Saturday, August 13, 2011

The Other TB Clinic

Dr. Pottenger’s Sanatorium was renowned for treating tuberculosis, but he was not the only resident who cared for those stricken with the disease. Fondly known as Aunt Kate, Kate Wright (1861- 1937) was a remarkable woman who opened her heart and her home to indigent men with tuberculosis. Having no wealth of her own, she depended on the community to donate food and money to ease the suffering of men who could not afford treatment or whose disease was too advanced for recovery. She also asked for and received donations of building materials to build small one room cottages on her property to give patients privacy and dignity. At Thanksgiving, she distributed baskets of food for needy families. She was respected and revered by Monrovians from all walks of life.

Monrovia and the Movies

Pure air and good light were big draws for Rufus M. Francisco, self-styled agent, and Henry Kabierski, self-styled director. Together, these men swept into town to create a motion picture company in the autumn of 1915. They raised money, named the enterprise Monrovia Feature Film Company, made two feature films and created high hopes. I didn't take long for the venture to collapse in losses for all the star-struck investors.

The Argonauts of '49 and The Daughter of the Don were the first films made in Monrovia, but not the last.
Monrovia is still a thriving motion picture town. Commercials, TV shows and rock videos are frequently filmed in an around town.

The town has been dressed up to look like New York City in winter (Ally McBeal), a small town in the Midwest (Grosse Pointe Blank), and the backdrop for a Smashing Pumpkins hit song, among others.

The Heritage Room has a collection of newspaper articles about Monrovia's flirtation with film: Monrovia's Venture with Motion Pictures 1915-18. This is found in the Film file. There is also a short chapter about the film venture in History of Monrovia by John L. Wiley, pp. 150 - 155.

Samson the Hot Tub Bear

Samson is probably the most famous furry resident of Monrovia. Books have celebrated his unusual life. A statue was erected in Canyon Park in his honor. The world came to his aid when he was in need. His story in a nutshell....

Samson spent his early years roaming the Foothills above Monrovia. Later the aging bear discovered the easy life of living on trash. In 1994, after several months of enjoying a backyard pool and hot tub, he ingested a plastic bag and fell ill. Captured by the California State Department of Fish and Game, the old, toothless bear quickly grew accustomed to the people caring for him. He couldn't be released to the wild, so Samson was sentenced to death.

Outraged Monrovians united and Samson became an international celebrity for his stay of execution. Forest DeSpain, Director of the Orange County Zoo, sought contributions from people worldwide to create an enclosure complete with hot tub. Samson lived there until his death of old age on May 14, 2001.

Samson bears are everywhere. Rummaging around in the files of the Heritage Room, an article leaped out to solve a long-time question. There is an adorable stuffed bear on one of the shelves with a green scarf sporting the name Samson and Monrovia's City Seal on it. Well, everyone who's anyone knows about Samson the Hot Tub Bear, but what was the stuffed bear all about? Turns out, it was part of the 2001 Samson Monument Committee's fundraising effort for a life sized wood carving of Samson near the Nature Center in Canyon Park. At the time of the fundraiser, $50 or over got you a coin and the stuffed bear. We wouldn't let go of our bear for ANY price!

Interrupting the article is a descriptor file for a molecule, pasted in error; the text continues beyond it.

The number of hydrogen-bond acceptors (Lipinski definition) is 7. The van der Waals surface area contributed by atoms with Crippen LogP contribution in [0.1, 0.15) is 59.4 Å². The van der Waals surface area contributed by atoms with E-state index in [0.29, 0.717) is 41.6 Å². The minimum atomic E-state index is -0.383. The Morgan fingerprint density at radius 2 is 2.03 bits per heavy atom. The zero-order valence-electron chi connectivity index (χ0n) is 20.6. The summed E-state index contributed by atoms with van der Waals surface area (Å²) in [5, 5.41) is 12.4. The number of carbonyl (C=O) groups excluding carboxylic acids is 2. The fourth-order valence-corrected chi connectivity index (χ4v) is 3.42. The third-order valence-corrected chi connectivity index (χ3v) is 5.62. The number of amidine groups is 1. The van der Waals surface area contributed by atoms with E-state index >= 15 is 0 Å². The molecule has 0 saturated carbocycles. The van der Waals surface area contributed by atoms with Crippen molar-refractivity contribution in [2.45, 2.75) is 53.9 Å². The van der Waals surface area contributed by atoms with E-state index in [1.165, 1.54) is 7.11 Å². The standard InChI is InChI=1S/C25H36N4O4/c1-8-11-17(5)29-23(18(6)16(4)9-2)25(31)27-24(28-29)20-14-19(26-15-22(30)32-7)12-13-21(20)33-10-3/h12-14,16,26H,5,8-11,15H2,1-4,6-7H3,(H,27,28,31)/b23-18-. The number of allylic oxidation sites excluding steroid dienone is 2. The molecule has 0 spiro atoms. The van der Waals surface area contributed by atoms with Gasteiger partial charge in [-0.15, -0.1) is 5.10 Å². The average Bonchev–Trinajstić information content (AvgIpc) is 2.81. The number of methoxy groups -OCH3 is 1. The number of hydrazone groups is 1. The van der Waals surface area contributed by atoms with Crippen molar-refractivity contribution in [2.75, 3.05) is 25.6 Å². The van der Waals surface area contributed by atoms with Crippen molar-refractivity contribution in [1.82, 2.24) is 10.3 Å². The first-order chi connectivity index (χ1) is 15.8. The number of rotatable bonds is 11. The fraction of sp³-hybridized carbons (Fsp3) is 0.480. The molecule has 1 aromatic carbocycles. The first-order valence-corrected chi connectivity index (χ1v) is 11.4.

For information on the dedication of the statue in Samson's honor, go to

Tuesday, August 9, 2011

Utilities in Monrovia

From Monrovia-Duarte Community Book, edited by Charles F. Davis, 1957, pp. 36-40


Water was free from the Sawpit and adjacent canyons above Monrovia in the 1880s. Free water became an inducement to purchase lots in Monrovia.

February 22, 1888, Monrovia Water Department was formed, and the water, still free, was regulated to provide fair distribution to property owners.

July 19, 1888, Ordinance 21 fixed penalties for violating water regulations.

In April 1890, Monrovia voted to spend $400,000.00 for water distribution facilities.

December 8, 1894, William N. Monroe proposed (approved) meters on water lines to sell water.

In 1897, A.B. Chapman successfully developed artesian wells on acreage between Monrovia and Pasadena. He sold the water bearing 5-1/2 acres to Monrovia.

Lime Avenue Reservoir had been in use since 1894. The Ivy Avenue Reservoir was constructed in the late 1890s.

1917, the City bought 2 acres called the Monrovia San Gabriel Wells property (Peck Road @ Jeffries.

1928, the City acquired the Norumbaga Heights Water Company.

September 1955, Cloverleaf Canyon Reservoir bond approved.


Monrovia's first source of electricity came from the waterfall over Sawpit Falls.

May 1895, Monrovia Electric Company begins service with completion of a small hydro-electric plant in Sawpit Canyon.

1900, Monrovia Electric taken over by United Electric, Gas & Power Company.

1903, Edison Electric Company buys out United.

1905, The Peoples Gas Company begins service in March.

1906, Edison Electric buys out Peoples Gas.

1909, Southern California Edison Company takes over Edison Electric and Peoples Gas.
           (side note: Southern California Edison is electric provider as of today's date)
1909, Southern California Edison sells Peoples Gas to Piedmont Gas Company

1911, Piedmont Gas Company sold out to Southern Counties Gas Company